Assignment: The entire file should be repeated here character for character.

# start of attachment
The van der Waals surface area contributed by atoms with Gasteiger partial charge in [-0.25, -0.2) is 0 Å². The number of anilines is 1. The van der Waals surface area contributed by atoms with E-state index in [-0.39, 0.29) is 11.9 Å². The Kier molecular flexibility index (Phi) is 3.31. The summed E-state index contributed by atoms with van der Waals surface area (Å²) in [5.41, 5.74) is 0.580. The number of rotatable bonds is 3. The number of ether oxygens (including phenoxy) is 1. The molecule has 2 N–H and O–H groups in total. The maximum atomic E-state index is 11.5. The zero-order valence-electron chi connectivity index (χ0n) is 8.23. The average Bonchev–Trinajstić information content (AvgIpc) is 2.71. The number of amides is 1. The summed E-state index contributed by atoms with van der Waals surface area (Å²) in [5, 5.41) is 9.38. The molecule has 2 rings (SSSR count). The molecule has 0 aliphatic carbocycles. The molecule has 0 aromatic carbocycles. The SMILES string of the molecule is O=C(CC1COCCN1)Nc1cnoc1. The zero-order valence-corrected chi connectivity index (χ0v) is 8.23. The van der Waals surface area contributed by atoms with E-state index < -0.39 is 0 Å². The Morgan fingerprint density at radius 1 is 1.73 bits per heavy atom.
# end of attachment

The van der Waals surface area contributed by atoms with Gasteiger partial charge in [-0.25, -0.2) is 0 Å². The number of anilines is 1. The van der Waals surface area contributed by atoms with E-state index in [-0.39, 0.29) is 11.9 Å². The Kier molecular flexibility index (Phi) is 3.31. The summed E-state index contributed by atoms with van der Waals surface area (Å²) in [5.41, 5.74) is 0.580. The number of rotatable bonds is 3. The number of ether oxygens (including phenoxy) is 1. The molecule has 2 N–H and O–H groups in total. The maximum atomic E-state index is 11.5. The zero-order valence-electron chi connectivity index (χ0n) is 8.23. The average Bonchev–Trinajstić information content (AvgIpc) is 2.71. The number of amides is 1. The summed E-state index contributed by atoms with van der Waals surface area (Å²) in [5, 5.41) is 9.38. The molecule has 2 rings (SSSR count). The molecule has 0 aliphatic carbocycles. The molecule has 0 aromatic carbocycles. The SMILES string of the molecule is O=C(CC1COCCN1)Nc1cnoc1. The zero-order valence-corrected chi connectivity index (χ0v) is 8.23. The van der Waals surface area contributed by atoms with E-state index < -0.39 is 0 Å². The Morgan fingerprint density at radius 1 is 1.73 bits per heavy atom.